• Overview of the problem: In verses 2-3, the psalmist describes what is wrong in a tone of protest. The agenda of distress is threefold: this person has suffered trouble with God (God as absent), with self (pain in the soul), and with others (an enemy “exalted above me”). In the experience of the one who cries out, God does not help; there is no evidence God is present. The three problems are distinct but inseparable. Helplessness causes anxiety and anxiety protests to God. This is not simple trouble. This is real trouble.
  • Petition: In verses 3-4, the psalmist begs God both to “Hear me!” and to “Help me!”  Biblical theologian James Mays observes that “when we sense God hears us, it renews the strength of our hope; when we sense God is working to help us, our trust is revived.” These petitions seek the revival of life. Without the salvation of God there will be death. Life is at STAKE. This is the prayer of one who sincerely believes that the lives of those who belong to God matter to God. And so s/he waits for God to answer.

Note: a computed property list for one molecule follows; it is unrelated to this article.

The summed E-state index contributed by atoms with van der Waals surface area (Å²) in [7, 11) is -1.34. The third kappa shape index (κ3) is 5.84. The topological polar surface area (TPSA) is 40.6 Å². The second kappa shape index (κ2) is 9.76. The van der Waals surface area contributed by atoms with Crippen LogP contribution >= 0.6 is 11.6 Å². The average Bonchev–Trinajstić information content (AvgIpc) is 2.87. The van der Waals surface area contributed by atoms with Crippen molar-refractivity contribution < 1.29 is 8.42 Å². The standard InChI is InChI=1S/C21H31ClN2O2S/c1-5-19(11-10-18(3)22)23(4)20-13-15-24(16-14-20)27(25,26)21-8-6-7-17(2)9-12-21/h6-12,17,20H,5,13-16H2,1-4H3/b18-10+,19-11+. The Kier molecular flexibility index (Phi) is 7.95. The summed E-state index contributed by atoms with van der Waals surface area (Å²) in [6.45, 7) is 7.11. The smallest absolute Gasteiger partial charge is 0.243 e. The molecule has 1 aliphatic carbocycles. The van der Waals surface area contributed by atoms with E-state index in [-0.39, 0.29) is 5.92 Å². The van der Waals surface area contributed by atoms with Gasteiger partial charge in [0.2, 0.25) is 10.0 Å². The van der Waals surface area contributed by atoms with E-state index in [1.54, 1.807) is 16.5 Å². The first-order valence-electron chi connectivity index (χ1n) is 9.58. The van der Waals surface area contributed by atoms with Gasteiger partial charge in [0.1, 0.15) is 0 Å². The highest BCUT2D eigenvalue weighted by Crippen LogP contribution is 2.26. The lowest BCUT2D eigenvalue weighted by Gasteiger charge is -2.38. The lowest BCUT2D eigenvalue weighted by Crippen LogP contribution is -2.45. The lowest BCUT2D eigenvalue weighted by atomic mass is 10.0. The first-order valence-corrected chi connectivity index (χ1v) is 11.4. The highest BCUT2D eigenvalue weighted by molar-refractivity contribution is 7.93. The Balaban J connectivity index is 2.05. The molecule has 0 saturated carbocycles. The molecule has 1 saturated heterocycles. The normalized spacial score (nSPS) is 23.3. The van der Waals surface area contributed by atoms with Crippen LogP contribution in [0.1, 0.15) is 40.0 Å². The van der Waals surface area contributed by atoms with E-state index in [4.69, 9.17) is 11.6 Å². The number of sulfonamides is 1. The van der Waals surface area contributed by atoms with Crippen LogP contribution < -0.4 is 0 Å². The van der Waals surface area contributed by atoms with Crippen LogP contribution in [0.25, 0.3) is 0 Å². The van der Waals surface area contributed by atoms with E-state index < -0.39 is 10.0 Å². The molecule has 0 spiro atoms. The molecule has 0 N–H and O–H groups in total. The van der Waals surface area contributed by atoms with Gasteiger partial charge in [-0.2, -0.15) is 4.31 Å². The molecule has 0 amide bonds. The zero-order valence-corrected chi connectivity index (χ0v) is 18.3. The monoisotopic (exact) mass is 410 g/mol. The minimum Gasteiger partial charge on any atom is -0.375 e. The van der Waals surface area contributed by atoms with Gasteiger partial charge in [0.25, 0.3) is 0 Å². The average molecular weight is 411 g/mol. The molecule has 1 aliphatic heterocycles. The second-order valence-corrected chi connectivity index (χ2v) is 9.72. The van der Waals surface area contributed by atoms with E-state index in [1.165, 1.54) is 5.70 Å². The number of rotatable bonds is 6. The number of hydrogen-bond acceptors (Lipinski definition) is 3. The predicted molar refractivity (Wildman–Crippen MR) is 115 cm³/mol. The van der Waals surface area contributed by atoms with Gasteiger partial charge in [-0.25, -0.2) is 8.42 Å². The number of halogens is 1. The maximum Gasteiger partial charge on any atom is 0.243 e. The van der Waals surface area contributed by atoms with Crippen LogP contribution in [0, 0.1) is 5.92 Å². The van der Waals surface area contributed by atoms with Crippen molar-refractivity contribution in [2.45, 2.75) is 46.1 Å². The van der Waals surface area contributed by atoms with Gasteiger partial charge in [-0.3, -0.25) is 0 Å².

• Trust and hope: By verses 5-6, the psalmist has been restored to trust and faith in God’s hesed. The goal of the lament is to move towards the promise and hope found in God. Lament, therefore, is fruitful: it is a crying out not for the sake of crying, but with the expectation that doing so will help us reach our telos in healing and restoration through the power of God. The psalm leads those who read and pray it from protest and petition to praise: it holds all three together as if to teach that they cohere in the unity of prayer. The psalm’s composition is guided by the radical knowledge of faith that cannot separate God from any experience of life and perseveres in construing all, including life’s worst, in terms of a relation to God. Lament puts flesh on the reality we experience, not to hold ourselves in that place of pain, but to move us closer to where God is working out reconciliation.